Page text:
Marketplace Ambitious dealer pricing, and should the Nova be considered a true classic?
Here’s an illuminating guide to dealer asking prices, which I’ve often heard quoted in terms of, ‘Well, that’s what you’ve got to pay these days.’ I’m not for a moment saying that dealers shouldn’t earn a decent living, or that all play this kind of mega-inflationary game. But some do. I drove a Datsun 240Z for a feature last year. It was a nice car, with a really interesting history that you might expect to pay a small premium for. But there are limits, and I found it hard to maintain my poker face when told it was up for £40,000.
Fast-forward (yes, I still have cassette players in two of my cars) around six months and I spot that very same car in an auction catalogue. We can fairly safely assume it was submitted for auction by the dealer, or perhaps a third party he had been selling it on behalf of. That happens a lot when something’s clogged up a showroom for too long. Obviously the queue for this car hadn’t exactly gone round the block and it was presented with an estimate of £24-32k.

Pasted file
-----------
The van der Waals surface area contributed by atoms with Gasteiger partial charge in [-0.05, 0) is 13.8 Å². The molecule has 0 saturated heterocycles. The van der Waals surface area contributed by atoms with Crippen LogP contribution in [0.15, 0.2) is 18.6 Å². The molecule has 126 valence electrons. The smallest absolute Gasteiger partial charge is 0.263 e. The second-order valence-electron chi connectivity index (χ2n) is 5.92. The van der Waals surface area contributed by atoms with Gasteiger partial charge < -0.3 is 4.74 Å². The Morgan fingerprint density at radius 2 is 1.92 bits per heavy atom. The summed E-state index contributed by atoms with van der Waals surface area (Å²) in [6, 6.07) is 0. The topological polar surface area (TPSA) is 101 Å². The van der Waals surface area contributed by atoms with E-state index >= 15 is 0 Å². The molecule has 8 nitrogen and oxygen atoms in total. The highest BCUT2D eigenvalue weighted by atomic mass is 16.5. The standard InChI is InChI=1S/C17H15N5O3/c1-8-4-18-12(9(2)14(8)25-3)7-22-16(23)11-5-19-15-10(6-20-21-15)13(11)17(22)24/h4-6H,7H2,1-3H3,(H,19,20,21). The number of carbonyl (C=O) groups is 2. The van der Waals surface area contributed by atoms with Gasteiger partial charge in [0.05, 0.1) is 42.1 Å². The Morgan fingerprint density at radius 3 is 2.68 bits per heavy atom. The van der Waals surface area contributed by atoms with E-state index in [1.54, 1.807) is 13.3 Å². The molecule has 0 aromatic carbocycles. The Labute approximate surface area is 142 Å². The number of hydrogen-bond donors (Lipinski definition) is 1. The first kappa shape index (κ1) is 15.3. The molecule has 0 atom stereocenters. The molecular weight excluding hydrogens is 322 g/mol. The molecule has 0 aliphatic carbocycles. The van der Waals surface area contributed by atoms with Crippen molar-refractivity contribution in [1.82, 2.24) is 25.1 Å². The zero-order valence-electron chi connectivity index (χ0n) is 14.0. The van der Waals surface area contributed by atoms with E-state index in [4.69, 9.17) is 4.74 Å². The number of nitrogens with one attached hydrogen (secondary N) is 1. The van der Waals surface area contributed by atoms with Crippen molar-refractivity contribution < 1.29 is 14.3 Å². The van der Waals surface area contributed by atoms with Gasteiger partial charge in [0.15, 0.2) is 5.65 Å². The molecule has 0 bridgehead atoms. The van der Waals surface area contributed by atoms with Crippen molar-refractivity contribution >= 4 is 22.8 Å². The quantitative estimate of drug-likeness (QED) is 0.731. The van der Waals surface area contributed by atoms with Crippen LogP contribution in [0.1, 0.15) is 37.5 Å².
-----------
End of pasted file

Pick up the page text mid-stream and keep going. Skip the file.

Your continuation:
From that you can take it that the seller wouldn’t be unhappy with a bid of £25,000, less the seller’s premium, so we’re already closing on half the original asking price. And the 240Z sold for…no, potential buyers still seemed to think that was too much. No sale. Open markets are good like that at keeping values real. So why do we see such inflated asking prices? Well there’s a lot of new money in the classic car market, and a few buyers who haven’t had their nose buried in a price guide do wander into high-end dealers. They see something they like and pay the price. And that’s the game.
‘Obviously the queue for the car hadn’t gone round the block’
WITH RUSS SMITH FANCY A PUNT?